Lectures on Number Theory
This volume is a translation of Dirichlet's Vorlesungen uber Zahlentheorie which includes nine supplements by Dedekind and an introduction by John Stillwell, who translated the volume.
Lectures on Number Theory is the first of its kind on the subject matter. It covers most of the topics that are standard in a modern first course on number theory, but also includes Dirichlet's famous results on class numbers and primes in arithmetic progressions.
The book is suitable as a textbook, yet it also offers a fascinating historical perspective that links Gauss with modern number theory.
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A geometric theorem
Genera of quadratic forms
Power residues for composite moduli
Primes in arithmetic progressions
Some theorems from the theory of circle division
On the Pell equation
Convergence and continuity of some infinite series
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absolute value according assume belong called class number clear coefficients complete condition congruence Consequently consider continued fraction Conversely corresponding D.A. art decomposition denote derived Dirichlet 2nd edition distinct dividing divisible easily equal equation equivalent exactly example exponent expression fact factors finite follows footnote from Dirichlet formula four function given gives greatest common divisor hence immediately implies important incongruent kind latter least less limiting value modulus multiple namely negative nonresidue nonzero obtain obviously odd prime pairs particular period positive integer possible prime numbers problem proof proved quadratic residue reduced forms relatively prime remains representations represented respectively result roots runs satisfy sending smallest solution square substitution symbol tends theorem theory third transformation zero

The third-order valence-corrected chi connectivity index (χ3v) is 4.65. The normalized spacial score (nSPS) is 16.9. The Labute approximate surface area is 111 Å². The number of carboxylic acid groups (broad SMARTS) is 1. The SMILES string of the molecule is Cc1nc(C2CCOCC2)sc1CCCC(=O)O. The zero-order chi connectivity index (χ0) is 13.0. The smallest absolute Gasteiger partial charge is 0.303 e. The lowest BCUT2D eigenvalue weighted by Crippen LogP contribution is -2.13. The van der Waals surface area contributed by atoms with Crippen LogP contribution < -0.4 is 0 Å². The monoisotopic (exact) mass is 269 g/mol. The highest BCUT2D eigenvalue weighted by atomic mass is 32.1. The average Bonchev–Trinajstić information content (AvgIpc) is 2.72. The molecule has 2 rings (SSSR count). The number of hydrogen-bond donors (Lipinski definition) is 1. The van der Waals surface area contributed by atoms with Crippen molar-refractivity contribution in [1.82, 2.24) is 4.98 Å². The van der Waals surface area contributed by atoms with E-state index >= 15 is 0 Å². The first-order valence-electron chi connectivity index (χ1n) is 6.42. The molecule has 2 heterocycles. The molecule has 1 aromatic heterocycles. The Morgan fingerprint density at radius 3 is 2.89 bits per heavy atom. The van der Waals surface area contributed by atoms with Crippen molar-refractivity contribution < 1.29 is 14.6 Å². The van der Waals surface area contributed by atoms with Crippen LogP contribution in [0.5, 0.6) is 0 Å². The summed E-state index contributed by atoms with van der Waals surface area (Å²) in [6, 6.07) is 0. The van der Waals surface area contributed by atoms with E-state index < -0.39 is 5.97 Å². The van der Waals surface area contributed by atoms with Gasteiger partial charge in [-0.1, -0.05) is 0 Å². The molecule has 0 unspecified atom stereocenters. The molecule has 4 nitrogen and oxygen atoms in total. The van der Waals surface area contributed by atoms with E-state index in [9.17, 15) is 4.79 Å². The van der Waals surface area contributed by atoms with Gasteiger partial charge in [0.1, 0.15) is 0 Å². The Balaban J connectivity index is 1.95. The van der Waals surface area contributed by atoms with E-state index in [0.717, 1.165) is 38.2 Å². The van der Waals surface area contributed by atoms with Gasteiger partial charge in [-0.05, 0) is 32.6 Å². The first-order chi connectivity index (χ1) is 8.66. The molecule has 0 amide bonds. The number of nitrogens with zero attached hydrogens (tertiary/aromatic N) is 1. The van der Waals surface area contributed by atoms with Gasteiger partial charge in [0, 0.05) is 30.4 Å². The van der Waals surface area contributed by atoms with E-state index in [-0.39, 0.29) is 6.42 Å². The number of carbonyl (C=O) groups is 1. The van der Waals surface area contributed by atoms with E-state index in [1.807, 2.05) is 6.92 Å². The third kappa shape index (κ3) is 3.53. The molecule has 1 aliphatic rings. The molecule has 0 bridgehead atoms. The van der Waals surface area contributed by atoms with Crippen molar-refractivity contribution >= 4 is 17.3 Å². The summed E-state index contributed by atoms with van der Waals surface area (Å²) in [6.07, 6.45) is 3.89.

Page xiii - Legendre's statement of the theorem — which is to say that/? is a square mod q if and only if q is a square mod p...
Page xvi - It is greatly to be lamented that this virtue of the real numbers [that is, of the ordinary integers] to be decomposable into prime factors, always the same ones for a given number, does not also belong to the complex numbers...
Page xv - ... he was completing the section on composition of forms in the Disquisitiones Arithmeticae. but that he was never able to put it on a firm foundation; he says in particular, in a note to his article on the decomposition of polynomials into linear factors, that: 'If I wanted to proceed with the use of imaginaries in the way that earlier mathematicians have done, then one of my earlier researches which is very difficult could have been done in a very simple way.